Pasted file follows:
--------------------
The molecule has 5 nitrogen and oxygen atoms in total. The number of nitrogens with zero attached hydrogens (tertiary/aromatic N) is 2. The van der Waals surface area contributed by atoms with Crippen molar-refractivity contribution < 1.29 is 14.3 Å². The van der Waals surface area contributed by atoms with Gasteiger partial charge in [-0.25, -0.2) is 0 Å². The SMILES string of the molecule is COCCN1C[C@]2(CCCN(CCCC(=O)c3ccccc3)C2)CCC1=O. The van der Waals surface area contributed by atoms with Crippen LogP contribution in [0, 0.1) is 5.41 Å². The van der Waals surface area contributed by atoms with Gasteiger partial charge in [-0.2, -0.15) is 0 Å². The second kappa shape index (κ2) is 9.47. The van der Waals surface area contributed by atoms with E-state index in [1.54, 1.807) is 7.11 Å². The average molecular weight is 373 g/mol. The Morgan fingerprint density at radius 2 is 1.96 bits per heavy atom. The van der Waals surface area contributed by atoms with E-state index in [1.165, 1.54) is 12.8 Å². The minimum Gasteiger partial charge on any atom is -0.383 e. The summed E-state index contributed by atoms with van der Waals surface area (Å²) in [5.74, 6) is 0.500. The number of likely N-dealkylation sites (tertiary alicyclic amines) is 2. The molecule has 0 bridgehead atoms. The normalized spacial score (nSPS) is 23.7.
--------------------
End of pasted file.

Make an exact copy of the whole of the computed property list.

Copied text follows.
The molecule has 5 nitrogen and oxygen atoms in total. The number of nitrogens with zero attached hydrogens (tertiary/aromatic N) is 2. The van der Waals surface area contributed by atoms with Crippen molar-refractivity contribution < 1.29 is 14.3 Å². The van der Waals surface area contributed by atoms with Gasteiger partial charge in [-0.25, -0.2) is 0 Å². The SMILES string of the molecule is COCCN1C[C@]2(CCCN(CCCC(=O)c3ccccc3)C2)CCC1=O. The van der Waals surface area contributed by atoms with Crippen LogP contribution in [0, 0.1) is 5.41 Å². The van der Waals surface area contributed by atoms with Gasteiger partial charge in [-0.2, -0.15) is 0 Å². The second kappa shape index (κ2) is 9.47. The van der Waals surface area contributed by atoms with E-state index in [1.54, 1.807) is 7.11 Å². The average molecular weight is 373 g/mol. The Morgan fingerprint density at radius 2 is 1.96 bits per heavy atom. The van der Waals surface area contributed by atoms with E-state index in [1.165, 1.54) is 12.8 Å². The minimum Gasteiger partial charge on any atom is -0.383 e. The summed E-state index contributed by atoms with van der Waals surface area (Å²) in [5.74, 6) is 0.500. The number of likely N-dealkylation sites (tertiary alicyclic amines) is 2. The molecule has 0 bridgehead atoms. The normalized spacial score (nSPS) is 23.7.